Mastodons, distant relatives of the elephant, travelled large distances across North America due to climate change 2.5 million to 11,700 years ago, a new study suggests.


Researchers say dramatic environmental changes accompanying the shift or melting of continental glaciers played a key role as American mastodons moved north from their southern ranges.

The animals were among the largest living land animals on Earth at the time, roaming from Beringia (present-day Alaska and the Yukon) east to Nova Scotia and south to central Mexico. They were primarily browsers, living in swampy settings, and eating shrubs and low-hanging tree branches.

In the first large-scale genetic study of American mastodons, published in the Nature Communications journal, researchers studied fossilised samples, including the teeth, tusks and bones, of 33 individual animals.

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Around 11,000 years ago the species died out during the megafaunal extinctions which took out many of the large mammals such as mammoths, sabre-toothed cats and giant ground sloths.

Evolutionary geneticist Hendrik Poinar, director of the McMaster Ancient DNA Centre and author on the study, said: “The genetic data show a strong signal of migration, moving back and forth across the continent, driven what appears to be entirely by climate.

“These mastodons were living in Alaska at a time when it was warm, as well as Mexico and parts of Central America. These weren’t stationary populations – the data show there was constant movement back and forth.”

According to the researchers, dramatic and repeated temperature fluctuations took place routinely on the planet for millions of years. Cycles of glacial and interglacial periods over the last 800,000 years resulted in periodic expansion of the ice sheet across approximately 50 per cent of the habitable land in North America.

Researchers identified five distinct groups – or clades – of mastodons. Two originated from eastern Beringia (a region that historically adjoined Russia and America).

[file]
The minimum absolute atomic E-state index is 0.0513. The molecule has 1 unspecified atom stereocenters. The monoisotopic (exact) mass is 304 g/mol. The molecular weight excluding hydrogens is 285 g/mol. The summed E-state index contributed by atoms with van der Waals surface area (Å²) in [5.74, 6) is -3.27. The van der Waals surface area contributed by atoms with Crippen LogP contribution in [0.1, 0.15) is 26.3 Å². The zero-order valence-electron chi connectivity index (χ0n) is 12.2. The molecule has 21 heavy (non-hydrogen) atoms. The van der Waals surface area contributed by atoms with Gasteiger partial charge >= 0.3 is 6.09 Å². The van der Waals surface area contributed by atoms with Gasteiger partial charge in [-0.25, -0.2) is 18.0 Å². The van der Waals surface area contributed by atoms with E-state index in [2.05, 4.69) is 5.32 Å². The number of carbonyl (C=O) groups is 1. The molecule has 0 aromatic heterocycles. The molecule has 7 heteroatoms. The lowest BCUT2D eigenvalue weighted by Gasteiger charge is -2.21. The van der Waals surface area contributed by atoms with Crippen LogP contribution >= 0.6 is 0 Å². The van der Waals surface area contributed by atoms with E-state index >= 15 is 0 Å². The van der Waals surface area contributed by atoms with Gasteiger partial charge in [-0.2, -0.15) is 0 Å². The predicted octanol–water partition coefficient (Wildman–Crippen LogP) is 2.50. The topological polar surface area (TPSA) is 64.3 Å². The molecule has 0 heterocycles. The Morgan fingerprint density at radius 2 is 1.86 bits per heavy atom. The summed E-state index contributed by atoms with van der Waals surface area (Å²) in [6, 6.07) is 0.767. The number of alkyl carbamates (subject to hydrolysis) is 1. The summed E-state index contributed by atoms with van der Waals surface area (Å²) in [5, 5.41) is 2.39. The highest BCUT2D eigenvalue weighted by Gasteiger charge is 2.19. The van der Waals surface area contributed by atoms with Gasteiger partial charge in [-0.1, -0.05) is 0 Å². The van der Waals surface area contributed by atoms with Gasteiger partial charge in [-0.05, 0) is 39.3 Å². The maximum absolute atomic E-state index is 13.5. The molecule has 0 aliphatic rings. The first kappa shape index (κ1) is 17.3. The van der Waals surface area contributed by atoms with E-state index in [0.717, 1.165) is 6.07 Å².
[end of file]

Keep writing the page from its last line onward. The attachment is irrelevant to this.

The authors found no overlap in the ages of the specimens from the eastern Beringia groups and suggest that the two clades likely resulted from separate expansions into this region. This coincided with interglacial periods when warm climatic conditions supported the establishment of forests and wetlands, according to the study.

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An artist's impression of mastodons © Julius Csotonyi/PA
Mastodons travelled north when the climate changed, a study has found © Julius Csotonyi/PA

The research suggests that mastodons were travelling vast distances in response to warming climate conditions and melting ice sheets, from warmer environments to the northernmost reaches of Alaska and the Yukon.

However, despite these massive increases in territory, northern populations were much less genetically diverse, rendering them more vulnerable to extinction.

Emil Karpinski, lead author on the study and a graduate student at the Ancient DNA Centre and the Department of Biology at McMaster University, said: “By looking genetically at these animals which lived for the last 800,000 years, we can actually see the make-up of these populations that made it up to the north.


“It’s really interesting because a lot of species presently, like moose and beaver, are rapidly expanding their range northwards by as much as tens to hundreds of kilometres every century.”

Reader Q&A: Could we bring back an extinct species using DNA, Jurassic Park style?

Asked by: Alec Maddocks, via email

To ‘de-extinct’ an animal, you need a source of the animal’s DNA, which provides the blueprint for making it. DNA is sometimes preserved in fossils, and the oldest DNA extracted to date comes from a 700,000-year-old horse bone found in the Canadian permafrost.

However, DNA breaks down over time, and scientists think that it’s unlikely to be found in any specimen older than a million years. Dinosaurs went extinct 65 million years ago. No dinosaur DNA, no dinosaurs. Sorry!

Some other species, however, are fair game. In 2003, scientists briefly de-extincted a type of goat, called the bucardo. DNA-laden cells, taken from the last living female before she died, were used to create a clone, and the resulting embryo was transplanted into the womb of a living domestic goat.

The bucardo was delivered by Caesarean section, but died shortly after birth due to lung defects. The bucardo was therefore the first animal to be de-extincted, but also the first animal to go extinct twice!

Other de-extinction projects include attempts to revive an Australian amphibian called the gastric-brooding frog, a North American bird called the passenger pigeon and the one and only woolly mammoth. These use a combination of cloning, gene-editing and stem cell methods, but don’t hold your breath waiting for the pitter-patter of tiny feet. De-extinction is still very much in its infancy, so for now, take solace in the fact that dinosaurs never really left us. Birds are their direct descendants, and they’re everywhere.

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Sara RigbyOnline staff writer, BBC Science Focus

Sara is the online staff writer at BBC Science Focus. She has an MPhys in mathematical physics and loves all things space, dinosaurs and dogs.